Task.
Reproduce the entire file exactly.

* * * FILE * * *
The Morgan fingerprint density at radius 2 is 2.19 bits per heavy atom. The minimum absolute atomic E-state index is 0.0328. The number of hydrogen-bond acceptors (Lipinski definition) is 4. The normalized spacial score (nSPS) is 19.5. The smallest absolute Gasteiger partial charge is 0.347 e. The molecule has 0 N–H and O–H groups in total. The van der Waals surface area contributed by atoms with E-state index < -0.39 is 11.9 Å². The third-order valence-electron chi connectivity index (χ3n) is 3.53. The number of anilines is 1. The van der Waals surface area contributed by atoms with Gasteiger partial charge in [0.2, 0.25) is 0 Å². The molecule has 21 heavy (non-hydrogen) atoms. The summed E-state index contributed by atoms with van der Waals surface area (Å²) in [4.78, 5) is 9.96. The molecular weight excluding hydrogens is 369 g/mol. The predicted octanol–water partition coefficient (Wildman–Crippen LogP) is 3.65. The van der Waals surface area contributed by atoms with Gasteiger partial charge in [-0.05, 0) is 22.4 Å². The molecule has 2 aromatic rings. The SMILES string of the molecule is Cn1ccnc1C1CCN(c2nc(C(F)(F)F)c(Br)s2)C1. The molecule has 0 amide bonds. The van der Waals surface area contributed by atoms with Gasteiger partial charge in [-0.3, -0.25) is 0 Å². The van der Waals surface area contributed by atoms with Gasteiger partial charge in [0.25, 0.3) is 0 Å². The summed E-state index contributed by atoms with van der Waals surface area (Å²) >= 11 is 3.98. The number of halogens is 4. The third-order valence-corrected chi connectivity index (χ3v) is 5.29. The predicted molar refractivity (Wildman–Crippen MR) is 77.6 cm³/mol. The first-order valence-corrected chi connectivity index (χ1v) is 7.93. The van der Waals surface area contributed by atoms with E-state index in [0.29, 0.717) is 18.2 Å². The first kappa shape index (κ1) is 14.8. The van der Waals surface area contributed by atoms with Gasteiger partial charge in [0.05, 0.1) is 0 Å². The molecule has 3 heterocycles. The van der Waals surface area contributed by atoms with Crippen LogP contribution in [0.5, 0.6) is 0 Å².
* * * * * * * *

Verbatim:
The Morgan fingerprint density at radius 2 is 2.19 bits per heavy atom. The minimum absolute atomic E-state index is 0.0328. The number of hydrogen-bond acceptors (Lipinski definition) is 4. The normalized spacial score (nSPS) is 19.5. The smallest absolute Gasteiger partial charge is 0.347 e. The molecule has 0 N–H and O–H groups in total. The van der Waals surface area contributed by atoms with E-state index < -0.39 is 11.9 Å². The third-order valence-electron chi connectivity index (χ3n) is 3.53. The number of anilines is 1. The van der Waals surface area contributed by atoms with Gasteiger partial charge in [0.2, 0.25) is 0 Å². The molecule has 21 heavy (non-hydrogen) atoms. The summed E-state index contributed by atoms with van der Waals surface area (Å²) in [4.78, 5) is 9.96. The molecular weight excluding hydrogens is 369 g/mol. The predicted octanol–water partition coefficient (Wildman–Crippen LogP) is 3.65. The van der Waals surface area contributed by atoms with Gasteiger partial charge in [-0.05, 0) is 22.4 Å². The molecule has 2 aromatic rings. The SMILES string of the molecule is Cn1ccnc1C1CCN(c2nc(C(F)(F)F)c(Br)s2)C1. The molecule has 0 amide bonds. The van der Waals surface area contributed by atoms with Gasteiger partial charge in [-0.3, -0.25) is 0 Å². The van der Waals surface area contributed by atoms with Gasteiger partial charge in [0.25, 0.3) is 0 Å². The summed E-state index contributed by atoms with van der Waals surface area (Å²) >= 11 is 3.98. The number of halogens is 4. The third-order valence-corrected chi connectivity index (χ3v) is 5.29. The predicted molar refractivity (Wildman–Crippen MR) is 77.6 cm³/mol. The first-order valence-corrected chi connectivity index (χ1v) is 7.93. The van der Waals surface area contributed by atoms with E-state index in [0.29, 0.717) is 18.2 Å². The first kappa shape index (κ1) is 14.8. The van der Waals surface area contributed by atoms with Gasteiger partial charge in [0.05, 0.1) is 0 Å². The molecule has 3 heterocycles. The van der Waals surface area contributed by atoms with Crippen LogP contribution in [0.5, 0.6) is 0 Å².